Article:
Truck and bus CO2 standards: ambition levels for all stakeholders must be aligned
Brussels, 14 February 2023 – Responding to the European Commission’s proposal for new truck and bus CO2 standards published today, the European Automobile Manufacturers’ Association (ACEA) calls for increased CO2 targets to be matched with vastly improved infrastructure roll-out, as well as a strengthened incentive and carbon pricing framework.
“We are ready to deliver,” stated Martin Lundstedt, ACEA’s Commercial Vehicle Board Chairman and CEO of Volvo Group. “However, reaching -45% already by 2030 is highly ambitious. It would require equally ambitious action by policymakers to ensure that the other players in the transport and logistics value chain deliver at the same time.”
A CO2 reduction of 45% by 2030 means that more than 400,000 zero-emission trucks would have to be on the road, and at least 100,000 new zero-emissions trucks registered annually. This would require over 50,000 publicly-accessible chargers suitable for trucks to be in operation within just seven years, of which some 35,000 should be high-performance chargers (megawatt charging system). It would additionally require some 700 hydrogen refilling stations.
“Given that charging stations that are suited to the specific needs of trucks are almost completely missing today, the challenge ahead is enormous,” said ACEA’s Director General, Sigrid de Vries. “We are concerned that only vehicle manufacturers will face high penalties if other stakeholders do not fulfil their role in making this possible – especially given the low level of ambition that members states are showing on the Alternative Fuels Infrastructure Regulation (AFIR).”
In this B2B market, transport operators must also be enabled to run zero-emission vehicles more profitably than conventional diesel trucks. “If this does not happen rapidly, operators won’t buy our vehicles, and as a result we will simply not be able to meet the CO2 targets,” stated Lundstedt. “At the end of the day, vehicle technology — be it battery-electric, fuel-cell electric or hydrogen-powered trucks — is only one part of the solution. To succeed with this transition of our industry, we urgently need coherent, joined-up policies.”
Setting a 100% target for urban buses will put enormous pressure on all public transport operators to adjust their investment plans accordingly (and to ensure the necessary charging/refuelling infrastructure at depots). It also risks disruptive ‘pre-buy’ effects where public transport operators might rush to get the last conventionally-powered buses.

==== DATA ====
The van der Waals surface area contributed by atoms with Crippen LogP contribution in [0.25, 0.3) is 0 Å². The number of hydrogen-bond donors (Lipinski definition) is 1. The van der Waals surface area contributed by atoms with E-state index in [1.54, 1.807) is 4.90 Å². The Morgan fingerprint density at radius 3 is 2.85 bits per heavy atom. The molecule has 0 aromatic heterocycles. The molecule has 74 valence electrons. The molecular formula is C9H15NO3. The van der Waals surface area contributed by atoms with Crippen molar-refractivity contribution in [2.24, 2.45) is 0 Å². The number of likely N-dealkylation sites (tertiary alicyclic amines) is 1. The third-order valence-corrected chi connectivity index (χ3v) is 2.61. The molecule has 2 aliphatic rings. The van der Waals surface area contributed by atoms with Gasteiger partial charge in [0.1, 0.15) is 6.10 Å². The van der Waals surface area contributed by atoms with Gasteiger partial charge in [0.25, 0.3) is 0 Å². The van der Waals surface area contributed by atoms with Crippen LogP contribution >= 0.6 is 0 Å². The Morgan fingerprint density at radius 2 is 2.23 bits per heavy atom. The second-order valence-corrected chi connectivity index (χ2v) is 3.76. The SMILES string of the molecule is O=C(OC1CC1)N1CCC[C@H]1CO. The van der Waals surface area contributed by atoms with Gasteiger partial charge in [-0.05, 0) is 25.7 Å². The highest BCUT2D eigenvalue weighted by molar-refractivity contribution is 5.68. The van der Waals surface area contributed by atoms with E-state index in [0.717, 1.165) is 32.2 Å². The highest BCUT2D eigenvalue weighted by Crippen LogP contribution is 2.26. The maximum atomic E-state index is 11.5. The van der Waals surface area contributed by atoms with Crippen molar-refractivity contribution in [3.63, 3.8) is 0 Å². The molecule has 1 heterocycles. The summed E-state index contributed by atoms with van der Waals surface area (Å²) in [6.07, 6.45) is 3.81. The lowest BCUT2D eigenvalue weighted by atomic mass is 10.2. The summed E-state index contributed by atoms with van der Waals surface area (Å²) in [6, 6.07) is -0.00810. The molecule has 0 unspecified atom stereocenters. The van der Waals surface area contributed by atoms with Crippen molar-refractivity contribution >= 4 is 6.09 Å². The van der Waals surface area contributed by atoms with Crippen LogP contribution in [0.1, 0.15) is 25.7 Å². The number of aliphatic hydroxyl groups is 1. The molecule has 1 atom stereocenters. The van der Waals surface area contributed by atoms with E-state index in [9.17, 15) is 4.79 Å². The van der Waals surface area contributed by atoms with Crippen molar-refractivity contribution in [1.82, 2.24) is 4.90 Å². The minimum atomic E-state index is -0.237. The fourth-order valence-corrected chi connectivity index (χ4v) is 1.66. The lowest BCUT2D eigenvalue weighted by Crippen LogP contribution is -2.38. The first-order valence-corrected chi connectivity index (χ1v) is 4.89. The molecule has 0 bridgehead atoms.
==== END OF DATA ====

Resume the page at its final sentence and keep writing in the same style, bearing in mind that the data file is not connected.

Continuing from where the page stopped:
Lack of coordination with Euro 7
ACEA is alarmed by the lack of coordination between today’s CO2 proposals and the Euro 7 proposal for heavy-duty vehicles published just a few months ago, which seeks to address tailpipe emissions from vehicles with internal combustion engines. Euro 7 should not divert attention away from the transition to climate neutrality, and should be consistent with the investment needed for CO2 standards, ACEA cautions.
“While other world regions are incentivising their way towards zero-emission mobility, Europe is trying to regulate its way – and even that is not being done in a harmonised way,” stated Mr Lundstedt.
ACEA will now analyse the proposal in more detail, and is ready to engage with all parties to make the transition to zero-emission road transport happen.
We are ready to deliver but reaching -45% CO2 targets by 2030 is highly ambitious. It would require equally ambitious action by policymakers to ensure that the other players in the transport and logistics value chain deliver at the same time.
Notes for editors
- ACEA’s position paper on the review of CO2 emission standards regulation for heavy-duty vehicles is available at: https://www.acea.auto/publication/position-paper-review-of-co2-emission-standards-regulation-for-heavy-duty-vehicles/
- The European Automobile Manufacturers’ Association (ACEA) represents the 14 major Europe-based car, van, truck and bus makers: BMW Group, DAF Trucks, Daimler Truck, Ferrari, Ford of Europe, Honda Motor Europe, Hyundai Motor Europe, Iveco Group, JLR, Mercedes-Benz, Renault Group, Toyota Motor Europe, Volkswagen Group, and Volvo Group.
- Visit www.acea.auto for more information about ACEA, and follow us on www.twitter.com/ACEA_auto or www.linkedin.com/company/ACEA/.
- Contact: Cara McLaughlin, Communications Director, firstname.lastname@example.org, +32 485 88 66 47.
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About the EU automobile industry
- 13.0 million Europeans work in the automotive sector
- 11.5% of all manufacturing jobs in the EU
- €374.6 billion in tax revenue for European governments
- €101.9 billion trade surplus for the European Union
- Over 7% of EU GDP generated by the auto industry
- €59.1 billion in R&D spending annually, 31% of EU total